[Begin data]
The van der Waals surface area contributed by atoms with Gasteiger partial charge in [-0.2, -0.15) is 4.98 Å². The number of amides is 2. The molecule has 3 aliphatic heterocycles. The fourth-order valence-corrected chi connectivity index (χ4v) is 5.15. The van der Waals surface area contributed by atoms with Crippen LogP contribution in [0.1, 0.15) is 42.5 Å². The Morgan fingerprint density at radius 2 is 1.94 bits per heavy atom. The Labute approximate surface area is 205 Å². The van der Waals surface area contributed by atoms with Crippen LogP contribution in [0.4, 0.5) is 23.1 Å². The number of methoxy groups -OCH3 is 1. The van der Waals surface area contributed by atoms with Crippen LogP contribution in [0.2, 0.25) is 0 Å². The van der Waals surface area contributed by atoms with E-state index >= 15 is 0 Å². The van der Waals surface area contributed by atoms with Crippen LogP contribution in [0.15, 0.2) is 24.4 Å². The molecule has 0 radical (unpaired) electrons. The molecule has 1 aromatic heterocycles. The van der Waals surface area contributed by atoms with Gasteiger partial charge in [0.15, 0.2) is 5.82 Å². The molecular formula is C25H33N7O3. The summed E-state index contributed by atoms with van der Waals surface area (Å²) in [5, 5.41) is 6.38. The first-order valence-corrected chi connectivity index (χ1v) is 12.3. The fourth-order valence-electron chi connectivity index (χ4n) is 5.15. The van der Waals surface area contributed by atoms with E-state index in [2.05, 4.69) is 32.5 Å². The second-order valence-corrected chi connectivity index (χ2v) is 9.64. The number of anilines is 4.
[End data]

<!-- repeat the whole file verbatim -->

The van der Waals surface area contributed by atoms with Gasteiger partial charge in [-0.2, -0.15) is 4.98 Å². The number of amides is 2. The molecule has 3 aliphatic heterocycles. The fourth-order valence-corrected chi connectivity index (χ4v) is 5.15. The van der Waals surface area contributed by atoms with Crippen LogP contribution in [0.1, 0.15) is 42.5 Å². The Morgan fingerprint density at radius 2 is 1.94 bits per heavy atom. The Labute approximate surface area is 205 Å². The van der Waals surface area contributed by atoms with Crippen LogP contribution in [0.4, 0.5) is 23.1 Å². The number of methoxy groups -OCH3 is 1. The van der Waals surface area contributed by atoms with Crippen LogP contribution in [0.2, 0.25) is 0 Å². The van der Waals surface area contributed by atoms with E-state index >= 15 is 0 Å². The van der Waals surface area contributed by atoms with Crippen LogP contribution in [0.15, 0.2) is 24.4 Å². The molecule has 0 radical (unpaired) electrons. The molecule has 1 aromatic heterocycles. The van der Waals surface area contributed by atoms with Gasteiger partial charge in [0.15, 0.2) is 5.82 Å². The molecular formula is C25H33N7O3. The summed E-state index contributed by atoms with van der Waals surface area (Å²) in [5, 5.41) is 6.38. The first-order valence-corrected chi connectivity index (χ1v) is 12.3. The fourth-order valence-electron chi connectivity index (χ4n) is 5.15. The van der Waals surface area contributed by atoms with E-state index in [2.05, 4.69) is 32.5 Å². The second-order valence-corrected chi connectivity index (χ2v) is 9.64. The number of anilines is 4.